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Conservative Christians praise Trump’s anti-abortion record but say he’s stopped short of the goal

For conservative, anti-abortion Christians, former President Donald Trump delivered in four years what no other Republican before him had been able to do: A conservative majority U.S. Supreme Court that would go on to overturn Roe v. Wade, a Holy Grail of the movement.

With abortion rights now controlled by each state, rather than legalized nationwide by the 1973 court ruling, Trump made clear Monday that he would not be leading the push for a federal abortion ban as he vies for his second term in the Oval Office. Some anti-abortion religious leaders criticized his approach, while others gave thanks for Trump’s past anti-abortion wins and vowed to keep pressing for federal restrictions.

“Roe is done. The opportunity to protect life is at hand,” Brent Leatherwood, who leads the Southern Baptist Convention’s political arm, said in a statement.

Candidates who profess the anti-abortion views of the voters they’re wooing “should be articulating a robust vision for establishing a true culture of life where babies are saved, mothers are served, and families are supported,” he said. “Anything short of that is not a serious attempt to court pro-life voters.”

The Trump campaign did not respond to The Associated Press’ request for comment. But in the video posted Monday on his Truth Social site, Trump backed the patchwork of state abortion laws that followed the 2022 Supreme Court decision upending federal abortion protections. Trump took credit for the outcome, a historic ruling celebrated by his evangelical base.

“Many states will be different. Many will have a different number of weeks or some will have more conservative than others and that’s what they will be,” Trump said. “At the end of the day it’s all about will of the people.”

Ed Stetzer, dean of Talbot School of Theology at Biola University, categorized Trump’s approach as functionally a pro-states’ rights, pro-abortion access position, and fellow anti-abortion Christians should recognize it for the political move that it is.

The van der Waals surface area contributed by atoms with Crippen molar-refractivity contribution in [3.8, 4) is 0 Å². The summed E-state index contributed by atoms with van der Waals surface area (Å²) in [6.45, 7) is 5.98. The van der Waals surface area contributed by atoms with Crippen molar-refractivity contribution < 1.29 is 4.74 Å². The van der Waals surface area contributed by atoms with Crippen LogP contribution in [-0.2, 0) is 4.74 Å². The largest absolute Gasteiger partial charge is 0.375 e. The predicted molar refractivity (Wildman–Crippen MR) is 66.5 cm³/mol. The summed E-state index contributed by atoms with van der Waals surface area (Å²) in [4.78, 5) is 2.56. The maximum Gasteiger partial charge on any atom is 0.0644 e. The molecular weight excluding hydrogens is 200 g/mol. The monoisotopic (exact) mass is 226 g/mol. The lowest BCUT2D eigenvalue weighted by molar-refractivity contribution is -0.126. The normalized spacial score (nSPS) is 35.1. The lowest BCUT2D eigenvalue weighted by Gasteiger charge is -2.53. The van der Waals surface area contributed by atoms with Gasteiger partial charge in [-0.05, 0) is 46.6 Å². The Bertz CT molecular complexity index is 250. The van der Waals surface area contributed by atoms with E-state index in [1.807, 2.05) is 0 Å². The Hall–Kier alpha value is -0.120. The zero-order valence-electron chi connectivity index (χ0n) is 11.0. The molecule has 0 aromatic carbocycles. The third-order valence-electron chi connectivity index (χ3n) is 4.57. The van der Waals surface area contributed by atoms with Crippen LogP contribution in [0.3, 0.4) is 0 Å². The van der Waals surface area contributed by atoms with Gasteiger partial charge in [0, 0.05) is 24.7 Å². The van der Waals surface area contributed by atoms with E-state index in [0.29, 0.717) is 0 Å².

“Convictions about life are better than following the political winds, and it appears that President Trump’s convictions have given way to the political winds,” said Stetzer, who thinks it is too early to tell if this would cause some conservative Christians not to vote for him.

As Republican-led states have outlawed or further restricted abortion, Democrats believe the fight over abortion rights helps them at the polls. The issue will be on some state ballots again this year.

For many anti-abortion advocates, voting for President Joe Biden, who is vowing to restore Roe v. Wade’s protections if re-elected, is not an option. Susan B. Anthony Pro-Life America, one of the nation’s biggest abortion advocacy groups, rebuked Trump’s position, but remains committed to defeating Biden and congressional Democrats.

“We are deeply disappointed in President Trump’s position. Unborn children and their mothers deserve national protections and national advocacy from the brutality of the abortion industry,” said Marjorie Dannenfelser, a Catholic and president of the organization, in a statement.

“Saying the issue is ‘back to the states’ cedes the national debate to the Democrats,” she said.

The Faith & Freedom Coalition, an evangelical advocacy group founded by conservative activist Ralph Reed, said in a statement that it still plans to contact millions of voters of faith between now and the election to make sure they know where the current president stands on abortion: “Biden and the far Left are the real extremists, and their radical position on abortion is not only morally repugnant but is way outside mainstream.”

Tony Perkins, president of the Family Research Council, said in a statement that he is pushing for federal restrictions on abortion and for former President Trump, if reelected, to reverse Biden administration policies that expand abortion access.

“I applaud President Trump for the work he has done, but that work is not over,” he said.

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Associated Press religion coverage receives support through the AP’s collaboration with The Conversation US, with funding from Lilly Endowment Inc. The AP is solely responsible for this content.

Holly Meyer And Tiffany Stanley, The Associated Press


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